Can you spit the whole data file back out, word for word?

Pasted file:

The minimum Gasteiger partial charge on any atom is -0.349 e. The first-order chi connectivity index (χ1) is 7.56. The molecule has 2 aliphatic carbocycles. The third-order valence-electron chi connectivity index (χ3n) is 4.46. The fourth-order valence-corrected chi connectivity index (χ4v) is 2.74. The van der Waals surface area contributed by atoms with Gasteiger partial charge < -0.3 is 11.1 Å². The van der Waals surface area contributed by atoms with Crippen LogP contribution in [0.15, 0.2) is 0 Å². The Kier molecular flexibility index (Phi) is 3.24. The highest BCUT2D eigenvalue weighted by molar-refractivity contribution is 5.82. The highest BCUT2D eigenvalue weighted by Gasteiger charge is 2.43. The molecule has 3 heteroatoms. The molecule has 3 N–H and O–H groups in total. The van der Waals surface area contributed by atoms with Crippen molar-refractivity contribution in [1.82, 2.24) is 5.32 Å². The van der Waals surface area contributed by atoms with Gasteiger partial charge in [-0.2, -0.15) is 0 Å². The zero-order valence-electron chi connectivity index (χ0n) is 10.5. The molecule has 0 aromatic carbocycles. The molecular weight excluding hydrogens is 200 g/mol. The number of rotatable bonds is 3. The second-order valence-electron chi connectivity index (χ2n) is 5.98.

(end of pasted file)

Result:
The minimum Gasteiger partial charge on any atom is -0.349 e. The first-order chi connectivity index (χ1) is 7.56. The molecule has 2 aliphatic carbocycles. The third-order valence-electron chi connectivity index (χ3n) is 4.46. The fourth-order valence-corrected chi connectivity index (χ4v) is 2.74. The van der Waals surface area contributed by atoms with Gasteiger partial charge < -0.3 is 11.1 Å². The van der Waals surface area contributed by atoms with Crippen LogP contribution in [0.15, 0.2) is 0 Å². The Kier molecular flexibility index (Phi) is 3.24. The highest BCUT2D eigenvalue weighted by molar-refractivity contribution is 5.82. The highest BCUT2D eigenvalue weighted by Gasteiger charge is 2.43. The molecule has 3 heteroatoms. The molecule has 3 N–H and O–H groups in total. The van der Waals surface area contributed by atoms with Crippen molar-refractivity contribution in [1.82, 2.24) is 5.32 Å². The van der Waals surface area contributed by atoms with Gasteiger partial charge in [-0.2, -0.15) is 0 Å². The zero-order valence-electron chi connectivity index (χ0n) is 10.5. The molecule has 0 aromatic carbocycles. The molecular weight excluding hydrogens is 200 g/mol. The number of rotatable bonds is 3. The second-order valence-electron chi connectivity index (χ2n) is 5.98.